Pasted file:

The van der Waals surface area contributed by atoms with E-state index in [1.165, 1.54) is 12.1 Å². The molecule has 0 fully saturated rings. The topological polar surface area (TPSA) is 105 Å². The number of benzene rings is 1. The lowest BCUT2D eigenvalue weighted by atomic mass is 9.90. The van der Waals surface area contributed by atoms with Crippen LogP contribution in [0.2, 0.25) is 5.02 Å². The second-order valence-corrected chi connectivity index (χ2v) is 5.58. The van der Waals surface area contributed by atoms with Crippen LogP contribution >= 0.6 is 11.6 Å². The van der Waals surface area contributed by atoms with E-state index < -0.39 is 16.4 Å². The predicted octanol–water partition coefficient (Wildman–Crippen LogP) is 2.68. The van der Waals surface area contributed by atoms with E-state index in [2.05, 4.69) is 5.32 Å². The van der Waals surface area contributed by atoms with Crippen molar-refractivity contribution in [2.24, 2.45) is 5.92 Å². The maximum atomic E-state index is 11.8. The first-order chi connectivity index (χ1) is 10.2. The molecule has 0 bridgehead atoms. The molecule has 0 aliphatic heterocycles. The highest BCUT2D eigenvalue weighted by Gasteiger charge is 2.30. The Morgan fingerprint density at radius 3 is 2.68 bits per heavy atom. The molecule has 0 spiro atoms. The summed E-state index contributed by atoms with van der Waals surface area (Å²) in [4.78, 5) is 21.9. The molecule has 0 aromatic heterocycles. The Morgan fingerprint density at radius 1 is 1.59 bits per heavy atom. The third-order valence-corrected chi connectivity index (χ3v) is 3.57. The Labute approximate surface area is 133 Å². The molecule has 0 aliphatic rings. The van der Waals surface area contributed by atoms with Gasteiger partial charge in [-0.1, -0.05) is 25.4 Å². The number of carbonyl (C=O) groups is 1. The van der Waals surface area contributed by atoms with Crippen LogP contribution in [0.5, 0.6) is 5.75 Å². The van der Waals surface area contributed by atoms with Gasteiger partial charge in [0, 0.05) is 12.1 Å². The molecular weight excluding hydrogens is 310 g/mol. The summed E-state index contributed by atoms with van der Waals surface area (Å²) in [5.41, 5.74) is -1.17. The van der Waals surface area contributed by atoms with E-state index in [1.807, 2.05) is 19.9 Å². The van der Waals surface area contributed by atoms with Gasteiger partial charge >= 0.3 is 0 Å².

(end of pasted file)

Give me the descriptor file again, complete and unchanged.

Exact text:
The van der Waals surface area contributed by atoms with E-state index in [1.165, 1.54) is 12.1 Å². The molecule has 0 fully saturated rings. The topological polar surface area (TPSA) is 105 Å². The number of benzene rings is 1. The lowest BCUT2D eigenvalue weighted by atomic mass is 9.90. The van der Waals surface area contributed by atoms with Crippen LogP contribution in [0.2, 0.25) is 5.02 Å². The second-order valence-corrected chi connectivity index (χ2v) is 5.58. The van der Waals surface area contributed by atoms with Crippen LogP contribution >= 0.6 is 11.6 Å². The van der Waals surface area contributed by atoms with E-state index < -0.39 is 16.4 Å². The predicted octanol–water partition coefficient (Wildman–Crippen LogP) is 2.68. The van der Waals surface area contributed by atoms with E-state index in [2.05, 4.69) is 5.32 Å². The van der Waals surface area contributed by atoms with Crippen molar-refractivity contribution in [2.24, 2.45) is 5.92 Å². The maximum atomic E-state index is 11.8. The first-order chi connectivity index (χ1) is 10.2. The molecule has 0 bridgehead atoms. The molecule has 0 aliphatic heterocycles. The highest BCUT2D eigenvalue weighted by Gasteiger charge is 2.30. The Morgan fingerprint density at radius 3 is 2.68 bits per heavy atom. The molecule has 0 spiro atoms. The summed E-state index contributed by atoms with van der Waals surface area (Å²) in [4.78, 5) is 21.9. The molecule has 0 aromatic heterocycles. The Morgan fingerprint density at radius 1 is 1.59 bits per heavy atom. The third-order valence-corrected chi connectivity index (χ3v) is 3.57. The Labute approximate surface area is 133 Å². The molecule has 0 aliphatic rings. The van der Waals surface area contributed by atoms with Gasteiger partial charge in [-0.1, -0.05) is 25.4 Å². The number of carbonyl (C=O) groups is 1. The van der Waals surface area contributed by atoms with Crippen LogP contribution in [0.5, 0.6) is 5.75 Å². The van der Waals surface area contributed by atoms with Gasteiger partial charge in [0, 0.05) is 12.1 Å². The molecular weight excluding hydrogens is 310 g/mol. The summed E-state index contributed by atoms with van der Waals surface area (Å²) in [5.41, 5.74) is -1.17. The van der Waals surface area contributed by atoms with E-state index in [1.807, 2.05) is 19.9 Å². The van der Waals surface area contributed by atoms with Gasteiger partial charge >= 0.3 is 0 Å².